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Photochemical reductive elimination of halogen from transition metal complexes

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dc.contributor.advisor Daniel G. Nocera. en_US
dc.contributor.author Cook, Timothy R. (Timothy Raymond), 1982- en_US
dc.contributor.other Massachusetts Institute of Technology. Dept. of Chemistry. en_US
dc.date.accessioned 2010-09-02T17:25:50Z
dc.date.available 2010-09-02T17:25:50Z
dc.date.copyright 2010 en_US
dc.date.issued 2010 en_US
dc.identifier.uri http://hdl.handle.net/1721.1/58295
dc.description Thesis (Ph. D.)--Massachusetts Institute of Technology, Dept. of Chemistry, 2010. en_US
dc.description Vita. Cataloged from PDF version of thesis. en_US
dc.description Includes bibliographical references. en_US
dc.description.abstract This thesis is focused on the synthesis and study of transition metal complexes that undergo halogen elimination when irradiated with UV and visible light. This chemistry is relevant for solar energy storage schemes in which simple substrates such as HX (X = Cl, Br, OH) can be split to H2 and X2 in thermodynamically uphill photocycles. The activation of strong M-X bonds is a key requirement for efficient photocatalysts and represents the most challenging step of HX splitting schemes. Studies have focused on the design and characterization of late-metal phosphine complexes with an emphasis on chemical oxidation with halogen to give stable, halide-rich metal centers, and the subsequent photochemistry of the resulting complexes. The primary goal of this work was to increase the photo-efficiency of M-X bond activation as (1) the low quantum yield of halogen elimination had been implicated as the governing step determining the efficiency of previously reported HX splitting catalysts and (2) mechanistic studies on the nature of halogen elimination using laser kinetic techniques require a substantial concentration of transient photointermediates for signal to be observed. These targets spurred the development of a number of late-metal homo- and heterobimetallic complexes which undergo highly efficient halogen elimination, as well as the first reports of authentic X2 reductive elimination from a transition metal center and direct observation of M-X bond activation using transient absorption spectroscopy. en_US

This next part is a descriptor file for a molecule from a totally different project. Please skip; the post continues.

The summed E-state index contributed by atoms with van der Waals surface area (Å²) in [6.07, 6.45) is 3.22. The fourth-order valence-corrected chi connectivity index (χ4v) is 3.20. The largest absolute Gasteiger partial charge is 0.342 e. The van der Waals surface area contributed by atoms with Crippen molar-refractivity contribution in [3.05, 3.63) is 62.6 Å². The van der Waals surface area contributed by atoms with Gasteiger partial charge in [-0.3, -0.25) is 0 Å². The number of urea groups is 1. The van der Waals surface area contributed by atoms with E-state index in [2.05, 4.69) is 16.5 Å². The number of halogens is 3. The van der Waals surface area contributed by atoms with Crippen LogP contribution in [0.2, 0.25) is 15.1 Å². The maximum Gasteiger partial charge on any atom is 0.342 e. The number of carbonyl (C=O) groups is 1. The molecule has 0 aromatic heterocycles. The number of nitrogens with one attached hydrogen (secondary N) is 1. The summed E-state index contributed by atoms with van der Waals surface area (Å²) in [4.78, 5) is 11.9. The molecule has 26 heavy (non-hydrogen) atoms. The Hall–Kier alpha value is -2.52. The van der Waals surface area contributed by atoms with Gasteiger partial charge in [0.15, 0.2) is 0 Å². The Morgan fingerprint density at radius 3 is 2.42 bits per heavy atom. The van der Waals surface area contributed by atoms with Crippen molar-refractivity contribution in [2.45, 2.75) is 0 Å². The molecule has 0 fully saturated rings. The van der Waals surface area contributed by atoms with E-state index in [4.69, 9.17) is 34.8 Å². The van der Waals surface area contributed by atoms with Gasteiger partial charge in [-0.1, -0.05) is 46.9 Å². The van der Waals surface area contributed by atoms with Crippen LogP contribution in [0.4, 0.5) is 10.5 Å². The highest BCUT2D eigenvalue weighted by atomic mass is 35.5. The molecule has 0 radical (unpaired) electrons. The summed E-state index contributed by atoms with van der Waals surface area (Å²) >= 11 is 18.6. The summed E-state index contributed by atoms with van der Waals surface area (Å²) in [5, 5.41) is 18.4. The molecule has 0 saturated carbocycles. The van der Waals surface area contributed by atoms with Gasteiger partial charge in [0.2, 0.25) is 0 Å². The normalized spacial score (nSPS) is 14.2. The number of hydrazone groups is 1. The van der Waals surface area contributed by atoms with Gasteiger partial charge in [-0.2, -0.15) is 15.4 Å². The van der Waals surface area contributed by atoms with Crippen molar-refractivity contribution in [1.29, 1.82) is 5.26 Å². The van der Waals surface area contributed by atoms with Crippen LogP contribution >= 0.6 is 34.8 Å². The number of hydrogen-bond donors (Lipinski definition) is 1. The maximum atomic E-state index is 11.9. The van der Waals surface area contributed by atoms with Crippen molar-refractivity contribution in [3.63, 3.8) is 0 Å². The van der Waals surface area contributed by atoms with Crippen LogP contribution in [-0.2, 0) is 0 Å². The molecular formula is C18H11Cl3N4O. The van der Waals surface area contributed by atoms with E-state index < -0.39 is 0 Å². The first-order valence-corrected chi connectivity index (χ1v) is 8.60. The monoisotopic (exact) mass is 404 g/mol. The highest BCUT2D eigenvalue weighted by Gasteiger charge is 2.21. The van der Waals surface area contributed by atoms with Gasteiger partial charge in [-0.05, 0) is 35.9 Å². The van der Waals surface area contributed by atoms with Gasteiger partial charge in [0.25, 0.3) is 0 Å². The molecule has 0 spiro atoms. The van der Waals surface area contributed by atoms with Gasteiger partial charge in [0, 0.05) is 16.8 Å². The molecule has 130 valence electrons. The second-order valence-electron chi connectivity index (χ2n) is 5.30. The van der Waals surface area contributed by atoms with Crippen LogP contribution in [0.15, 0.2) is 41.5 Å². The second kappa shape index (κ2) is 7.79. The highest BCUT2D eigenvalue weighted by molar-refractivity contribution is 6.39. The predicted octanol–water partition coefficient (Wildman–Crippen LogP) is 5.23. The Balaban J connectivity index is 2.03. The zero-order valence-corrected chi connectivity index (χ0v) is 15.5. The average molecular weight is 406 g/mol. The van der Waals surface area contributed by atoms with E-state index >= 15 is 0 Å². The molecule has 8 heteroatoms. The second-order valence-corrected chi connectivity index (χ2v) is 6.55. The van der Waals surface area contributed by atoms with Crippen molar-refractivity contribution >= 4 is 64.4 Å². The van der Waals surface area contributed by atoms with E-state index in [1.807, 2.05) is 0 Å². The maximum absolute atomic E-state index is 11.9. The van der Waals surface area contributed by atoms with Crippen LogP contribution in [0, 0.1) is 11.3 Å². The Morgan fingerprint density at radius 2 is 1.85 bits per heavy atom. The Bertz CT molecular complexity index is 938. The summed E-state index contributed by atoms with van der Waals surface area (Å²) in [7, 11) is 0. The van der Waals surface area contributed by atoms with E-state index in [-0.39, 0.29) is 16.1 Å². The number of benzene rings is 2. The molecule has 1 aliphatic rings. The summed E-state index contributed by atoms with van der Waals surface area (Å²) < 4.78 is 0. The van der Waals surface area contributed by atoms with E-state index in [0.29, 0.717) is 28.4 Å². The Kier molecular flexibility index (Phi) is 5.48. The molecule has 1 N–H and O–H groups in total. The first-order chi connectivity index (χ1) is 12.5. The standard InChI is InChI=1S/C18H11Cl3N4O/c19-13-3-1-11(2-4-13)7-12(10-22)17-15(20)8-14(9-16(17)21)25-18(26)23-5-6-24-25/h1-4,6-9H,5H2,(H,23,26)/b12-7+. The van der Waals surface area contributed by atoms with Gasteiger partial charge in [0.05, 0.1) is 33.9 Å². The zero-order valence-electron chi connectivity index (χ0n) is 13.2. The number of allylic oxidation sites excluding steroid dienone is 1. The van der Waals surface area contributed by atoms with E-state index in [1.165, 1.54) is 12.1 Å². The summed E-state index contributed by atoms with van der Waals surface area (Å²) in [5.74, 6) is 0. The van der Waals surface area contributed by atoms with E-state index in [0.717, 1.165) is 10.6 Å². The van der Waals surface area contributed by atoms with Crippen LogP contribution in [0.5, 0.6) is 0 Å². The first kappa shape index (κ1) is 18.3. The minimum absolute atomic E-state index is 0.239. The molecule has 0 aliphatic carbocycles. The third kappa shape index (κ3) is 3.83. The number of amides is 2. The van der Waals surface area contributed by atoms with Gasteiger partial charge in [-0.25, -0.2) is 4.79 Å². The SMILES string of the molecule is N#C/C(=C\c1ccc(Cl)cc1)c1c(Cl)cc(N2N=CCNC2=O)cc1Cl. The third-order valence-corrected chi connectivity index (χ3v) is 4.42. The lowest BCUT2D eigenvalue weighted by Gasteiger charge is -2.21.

dc.description.statementofresponsibility by Timothy R. Cook. en_US
dc.format.extent 180 p. en_US
dc.language.iso eng en_US
dc.publisher Massachusetts Institute of Technology en_US
dc.rights M.I.T. theses are protected by copyright. They may be viewed from this source for any purpose, but reproduction or distribution in any format is prohibited without written permission. See provided URL for inquiries about permission. en_US
dc.rights.uri http://dspace.mit.edu/handle/1721.1/7582 en_US
dc.subject Chemistry. en_US
dc.title Photochemical reductive elimination of halogen from transition metal complexes en_US
dc.type Thesis en_US
dc.description.degree Ph.D. en_US
dc.contributor.department Massachusetts Institute of Technology. Dept. of Chemistry. en_US
dc.identifier.oclc 655269193 en_US


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